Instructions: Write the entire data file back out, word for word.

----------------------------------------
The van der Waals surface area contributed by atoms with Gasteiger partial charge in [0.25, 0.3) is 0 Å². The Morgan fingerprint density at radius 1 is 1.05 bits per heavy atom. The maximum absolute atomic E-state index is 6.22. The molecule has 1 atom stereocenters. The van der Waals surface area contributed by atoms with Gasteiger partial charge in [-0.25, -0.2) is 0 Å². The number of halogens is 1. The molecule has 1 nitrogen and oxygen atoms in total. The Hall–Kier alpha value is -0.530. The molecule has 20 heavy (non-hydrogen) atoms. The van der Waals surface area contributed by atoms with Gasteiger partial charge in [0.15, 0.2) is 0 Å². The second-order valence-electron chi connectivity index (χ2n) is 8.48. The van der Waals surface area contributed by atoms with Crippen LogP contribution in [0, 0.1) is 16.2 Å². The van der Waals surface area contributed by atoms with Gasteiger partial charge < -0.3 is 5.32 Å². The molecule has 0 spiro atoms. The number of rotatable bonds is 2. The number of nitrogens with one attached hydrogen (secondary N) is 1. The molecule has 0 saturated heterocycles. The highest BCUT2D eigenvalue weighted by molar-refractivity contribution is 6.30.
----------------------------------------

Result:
The van der Waals surface area contributed by atoms with Gasteiger partial charge in [0.25, 0.3) is 0 Å². The Morgan fingerprint density at radius 1 is 1.05 bits per heavy atom. The maximum absolute atomic E-state index is 6.22. The molecule has 1 atom stereocenters. The van der Waals surface area contributed by atoms with Gasteiger partial charge in [-0.25, -0.2) is 0 Å². The number of halogens is 1. The molecule has 1 nitrogen and oxygen atoms in total. The Hall–Kier alpha value is -0.530. The molecule has 20 heavy (non-hydrogen) atoms. The van der Waals surface area contributed by atoms with Gasteiger partial charge in [0.15, 0.2) is 0 Å². The second-order valence-electron chi connectivity index (χ2n) is 8.48. The van der Waals surface area contributed by atoms with Crippen LogP contribution in [0, 0.1) is 16.2 Å². The van der Waals surface area contributed by atoms with Gasteiger partial charge < -0.3 is 5.32 Å². The molecule has 0 spiro atoms. The number of rotatable bonds is 2. The number of nitrogens with one attached hydrogen (secondary N) is 1. The molecule has 0 saturated heterocycles. The highest BCUT2D eigenvalue weighted by molar-refractivity contribution is 6.30.